I reflected on the Prophet (Muhammad’s) life and how he was as a husband … lover … someone out in the community and how he transitioned between those things. What he did when his women were mad at him, and what he did when his women were acting out. [The brothers in law] don’t act exactly like the Prophet, but there are characteristics each one of them has.

Simon is the one who keeps things at a level where it doesn’t get too bad. He doesn’t allow things to get to him as much.  Marcus is the alpha, alpha. He’s the leader. He expects things to happen the way he needs for them to happen because he’s progressing the nation. Adam is that inner reflection.

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3 Books, 1 Author: Eclectic Reading that Feeds the Mind

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What are the best two or three books you've read this year?

This was supposed to be an easy question but not so much for me. I read a ton of different things over the course of the year. In addition to reading novels, I am always looking for books that will help me improve my writing skills as an author and writer.

I also am constantly gathering titles to read and analyze with my colleagues at the Muslim Anti-racism Collaborative. I am a strong proponent for life-long learning inside and outside of one’s professional spheres. My collection of books that help me develop as an anti-racism trainer, instructor, managing editor, and self-published author grew quite a bit this year. A few of them gripped me, so it is difficult not to mention any of them.

As usual, I will take the convoluted way to answer the blog hop prompt and include a shortlist of three of the best books I have read so far this year in fiction and nonfiction, connecting each to my life’s work. Continue reading “3 Books, 1 Author: Eclectic Reading that Feeds the Mind”

My Author Ego: It’s Big; Who’s Asking?

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Does a big ego help or hurt writers?

Ego is an often vilified human characteristic.  Regarding one’s self-image, confidence, and esteem, we all need some ego.  Without a healthy ego, a person can become easily manipulated and hesitant to take the risks needed to put herself out there and achieve life’s goals. Self-published authors especially need that last one in spades.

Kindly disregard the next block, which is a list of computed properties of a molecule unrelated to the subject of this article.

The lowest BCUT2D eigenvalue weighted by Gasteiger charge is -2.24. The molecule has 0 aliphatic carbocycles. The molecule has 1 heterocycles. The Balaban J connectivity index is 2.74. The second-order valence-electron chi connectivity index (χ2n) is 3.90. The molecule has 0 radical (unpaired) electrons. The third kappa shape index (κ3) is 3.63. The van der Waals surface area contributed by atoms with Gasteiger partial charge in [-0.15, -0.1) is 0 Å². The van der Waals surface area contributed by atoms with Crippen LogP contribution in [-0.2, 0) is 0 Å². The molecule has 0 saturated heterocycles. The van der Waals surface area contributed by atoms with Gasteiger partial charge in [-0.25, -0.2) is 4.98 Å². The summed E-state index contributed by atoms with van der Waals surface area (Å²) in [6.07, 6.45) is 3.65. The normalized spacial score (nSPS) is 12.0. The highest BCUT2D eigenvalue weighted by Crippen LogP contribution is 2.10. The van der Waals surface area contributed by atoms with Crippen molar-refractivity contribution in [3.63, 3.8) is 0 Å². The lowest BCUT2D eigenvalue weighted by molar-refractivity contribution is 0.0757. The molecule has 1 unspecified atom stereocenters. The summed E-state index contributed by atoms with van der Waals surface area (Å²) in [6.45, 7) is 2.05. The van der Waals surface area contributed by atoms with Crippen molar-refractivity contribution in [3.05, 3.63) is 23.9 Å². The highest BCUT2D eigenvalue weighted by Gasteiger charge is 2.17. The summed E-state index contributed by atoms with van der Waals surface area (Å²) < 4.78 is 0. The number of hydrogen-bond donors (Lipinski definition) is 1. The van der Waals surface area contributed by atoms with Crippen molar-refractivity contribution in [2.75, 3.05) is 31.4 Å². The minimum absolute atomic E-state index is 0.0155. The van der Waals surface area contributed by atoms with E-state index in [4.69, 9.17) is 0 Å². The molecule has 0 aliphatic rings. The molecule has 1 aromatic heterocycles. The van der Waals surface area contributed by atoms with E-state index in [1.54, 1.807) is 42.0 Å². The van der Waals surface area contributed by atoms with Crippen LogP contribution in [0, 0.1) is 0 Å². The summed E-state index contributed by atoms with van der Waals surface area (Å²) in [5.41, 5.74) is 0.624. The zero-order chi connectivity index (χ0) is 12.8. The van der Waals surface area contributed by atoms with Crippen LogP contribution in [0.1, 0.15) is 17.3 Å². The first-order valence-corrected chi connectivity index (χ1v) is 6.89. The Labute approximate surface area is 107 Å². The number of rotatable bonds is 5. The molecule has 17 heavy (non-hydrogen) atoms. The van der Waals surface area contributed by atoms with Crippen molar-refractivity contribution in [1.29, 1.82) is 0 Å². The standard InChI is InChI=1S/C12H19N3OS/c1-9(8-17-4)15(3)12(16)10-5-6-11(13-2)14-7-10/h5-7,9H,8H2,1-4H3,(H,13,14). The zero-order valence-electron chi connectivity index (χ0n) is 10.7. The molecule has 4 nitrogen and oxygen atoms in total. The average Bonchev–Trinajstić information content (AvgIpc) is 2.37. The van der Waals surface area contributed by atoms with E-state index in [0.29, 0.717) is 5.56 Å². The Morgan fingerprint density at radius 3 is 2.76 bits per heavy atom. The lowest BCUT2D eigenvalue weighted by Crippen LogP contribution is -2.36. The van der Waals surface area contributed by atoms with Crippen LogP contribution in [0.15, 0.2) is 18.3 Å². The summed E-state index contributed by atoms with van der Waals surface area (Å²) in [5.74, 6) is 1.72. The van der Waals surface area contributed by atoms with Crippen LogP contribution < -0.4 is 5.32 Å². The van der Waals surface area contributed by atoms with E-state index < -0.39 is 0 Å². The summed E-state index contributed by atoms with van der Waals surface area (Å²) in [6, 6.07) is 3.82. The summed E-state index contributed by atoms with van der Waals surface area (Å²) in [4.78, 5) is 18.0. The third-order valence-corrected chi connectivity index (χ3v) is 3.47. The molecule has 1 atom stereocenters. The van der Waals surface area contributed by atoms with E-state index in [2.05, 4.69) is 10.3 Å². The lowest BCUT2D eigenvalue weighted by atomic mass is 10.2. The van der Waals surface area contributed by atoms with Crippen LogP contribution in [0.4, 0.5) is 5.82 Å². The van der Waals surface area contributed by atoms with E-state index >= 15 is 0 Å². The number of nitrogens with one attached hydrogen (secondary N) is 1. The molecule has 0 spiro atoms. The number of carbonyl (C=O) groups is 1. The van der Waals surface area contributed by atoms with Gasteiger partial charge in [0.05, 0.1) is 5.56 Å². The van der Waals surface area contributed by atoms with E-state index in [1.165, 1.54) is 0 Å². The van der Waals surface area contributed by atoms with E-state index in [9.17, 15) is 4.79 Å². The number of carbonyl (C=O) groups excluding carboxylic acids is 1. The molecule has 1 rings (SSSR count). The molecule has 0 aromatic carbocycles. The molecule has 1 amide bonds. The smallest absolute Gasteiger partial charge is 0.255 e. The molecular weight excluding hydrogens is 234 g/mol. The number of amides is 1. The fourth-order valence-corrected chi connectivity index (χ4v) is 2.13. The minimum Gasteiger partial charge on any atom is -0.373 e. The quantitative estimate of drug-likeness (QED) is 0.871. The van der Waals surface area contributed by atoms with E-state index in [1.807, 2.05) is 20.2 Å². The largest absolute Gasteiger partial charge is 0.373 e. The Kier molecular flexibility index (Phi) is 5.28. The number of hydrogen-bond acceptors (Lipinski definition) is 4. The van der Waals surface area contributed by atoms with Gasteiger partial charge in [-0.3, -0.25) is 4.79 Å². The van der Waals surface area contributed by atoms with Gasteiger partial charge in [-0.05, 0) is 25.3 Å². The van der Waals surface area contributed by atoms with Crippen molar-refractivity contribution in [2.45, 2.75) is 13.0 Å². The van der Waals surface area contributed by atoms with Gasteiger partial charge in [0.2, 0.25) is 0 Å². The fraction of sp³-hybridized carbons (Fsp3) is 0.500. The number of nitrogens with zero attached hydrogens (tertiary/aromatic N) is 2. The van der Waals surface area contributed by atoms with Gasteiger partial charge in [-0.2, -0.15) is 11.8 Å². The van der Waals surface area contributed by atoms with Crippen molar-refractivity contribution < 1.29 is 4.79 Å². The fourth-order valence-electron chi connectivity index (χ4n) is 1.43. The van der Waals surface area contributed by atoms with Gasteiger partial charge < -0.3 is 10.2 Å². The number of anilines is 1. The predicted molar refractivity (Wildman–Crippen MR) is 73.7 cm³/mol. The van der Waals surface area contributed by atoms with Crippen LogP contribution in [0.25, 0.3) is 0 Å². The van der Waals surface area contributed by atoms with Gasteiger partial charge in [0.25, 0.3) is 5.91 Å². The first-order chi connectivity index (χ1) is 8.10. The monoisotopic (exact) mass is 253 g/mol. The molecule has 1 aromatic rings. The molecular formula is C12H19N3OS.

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Authors take big risks by releasing their work into a world that may be unkind. Writing something that readers may arbitrarily skewer for a plethora of substantial and tedious reasons is damn scary.  I once had someone give my book a lower review because they thought I didn’t show how the main character was Muslim (the character wasn’t) and another because they didn’t like “all of the racism” in an interracial romance.

Yeah, exactly. It takes a humongous ego to read helplessly while people slice and dice away at something that took blood, sweat, and tears—I am not exaggerating—to create.  Continue reading “My Author Ego: It’s Big; Who’s Asking?”

Research – A Key Element to Storytelling

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What kind of research do you do, and how long do you spend researching before beginning a book?

I spend a lot of time researching all kinds of things for various writing projects. I need to research curriculum development and pedagogical methods for my work with the Muslim Anti-Racism Collaborative. I just spent the past few days hitting Google for historical and cultural research while taking part in an anti-racism workshop.

My job teaching at the college and romance scholarship also requires time researching. Before leaving for Chicago, I looked for additional sources as I edited an essay about African American Muslim romance fiction (yes, it’s a thing) and how female protagonists are othered. It is interesting how Muslim authors use the other woman trope in love triangles.

Focus, Lyndell. Okay.

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It may seem that so many demands will make research a tedious exercise. The opposite is true for me. Continue reading “Research – A Key Element to Storytelling”